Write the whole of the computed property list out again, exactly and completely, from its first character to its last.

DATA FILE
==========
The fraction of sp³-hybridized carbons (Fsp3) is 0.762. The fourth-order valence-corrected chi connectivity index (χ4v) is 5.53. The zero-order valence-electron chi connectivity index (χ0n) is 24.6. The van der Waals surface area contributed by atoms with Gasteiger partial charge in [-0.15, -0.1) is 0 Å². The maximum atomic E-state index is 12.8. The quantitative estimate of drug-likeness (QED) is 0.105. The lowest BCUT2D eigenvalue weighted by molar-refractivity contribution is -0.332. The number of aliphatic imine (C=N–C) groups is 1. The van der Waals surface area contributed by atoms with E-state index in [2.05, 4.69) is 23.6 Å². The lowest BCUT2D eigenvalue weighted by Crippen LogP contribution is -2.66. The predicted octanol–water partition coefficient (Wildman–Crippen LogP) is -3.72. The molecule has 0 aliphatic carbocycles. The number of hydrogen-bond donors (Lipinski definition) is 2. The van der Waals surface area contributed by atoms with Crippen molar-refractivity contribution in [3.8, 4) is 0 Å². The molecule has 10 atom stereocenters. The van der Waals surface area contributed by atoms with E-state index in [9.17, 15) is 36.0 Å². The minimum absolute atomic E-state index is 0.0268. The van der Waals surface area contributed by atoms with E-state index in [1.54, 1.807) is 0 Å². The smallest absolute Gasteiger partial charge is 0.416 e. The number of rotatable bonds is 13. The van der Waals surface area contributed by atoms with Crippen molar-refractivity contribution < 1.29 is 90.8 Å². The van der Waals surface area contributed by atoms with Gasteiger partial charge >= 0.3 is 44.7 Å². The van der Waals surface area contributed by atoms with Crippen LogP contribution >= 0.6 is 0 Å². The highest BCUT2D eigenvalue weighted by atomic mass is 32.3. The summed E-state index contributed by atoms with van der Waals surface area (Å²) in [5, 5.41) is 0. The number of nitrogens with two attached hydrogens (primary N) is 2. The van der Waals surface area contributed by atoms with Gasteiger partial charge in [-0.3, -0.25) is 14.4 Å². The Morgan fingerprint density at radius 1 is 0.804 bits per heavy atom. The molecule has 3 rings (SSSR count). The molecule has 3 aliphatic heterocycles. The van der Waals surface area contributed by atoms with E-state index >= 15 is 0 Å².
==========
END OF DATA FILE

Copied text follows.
The fraction of sp³-hybridized carbons (Fsp3) is 0.762. The fourth-order valence-corrected chi connectivity index (χ4v) is 5.53. The zero-order valence-electron chi connectivity index (χ0n) is 24.6. The van der Waals surface area contributed by atoms with Gasteiger partial charge in [-0.15, -0.1) is 0 Å². The maximum atomic E-state index is 12.8. The quantitative estimate of drug-likeness (QED) is 0.105. The lowest BCUT2D eigenvalue weighted by molar-refractivity contribution is -0.332. The number of aliphatic imine (C=N–C) groups is 1. The van der Waals surface area contributed by atoms with E-state index in [2.05, 4.69) is 23.6 Å². The lowest BCUT2D eigenvalue weighted by Crippen LogP contribution is -2.66. The predicted octanol–water partition coefficient (Wildman–Crippen LogP) is -3.72. The molecule has 0 aliphatic carbocycles. The number of hydrogen-bond donors (Lipinski definition) is 2. The van der Waals surface area contributed by atoms with Crippen molar-refractivity contribution in [3.8, 4) is 0 Å². The molecule has 10 atom stereocenters. The van der Waals surface area contributed by atoms with E-state index in [9.17, 15) is 36.0 Å². The minimum absolute atomic E-state index is 0.0268. The van der Waals surface area contributed by atoms with E-state index in [1.54, 1.807) is 0 Å². The smallest absolute Gasteiger partial charge is 0.416 e. The number of rotatable bonds is 13. The van der Waals surface area contributed by atoms with Crippen molar-refractivity contribution < 1.29 is 90.8 Å². The van der Waals surface area contributed by atoms with Gasteiger partial charge >= 0.3 is 44.7 Å². The van der Waals surface area contributed by atoms with Crippen LogP contribution >= 0.6 is 0 Å². The highest BCUT2D eigenvalue weighted by atomic mass is 32.3. The summed E-state index contributed by atoms with van der Waals surface area (Å²) in [5, 5.41) is 0. The number of nitrogens with two attached hydrogens (primary N) is 2. The van der Waals surface area contributed by atoms with Gasteiger partial charge in [-0.3, -0.25) is 14.4 Å². The Morgan fingerprint density at radius 1 is 0.804 bits per heavy atom. The molecule has 3 rings (SSSR count). The molecule has 3 aliphatic heterocycles. The van der Waals surface area contributed by atoms with E-state index >= 15 is 0 Å².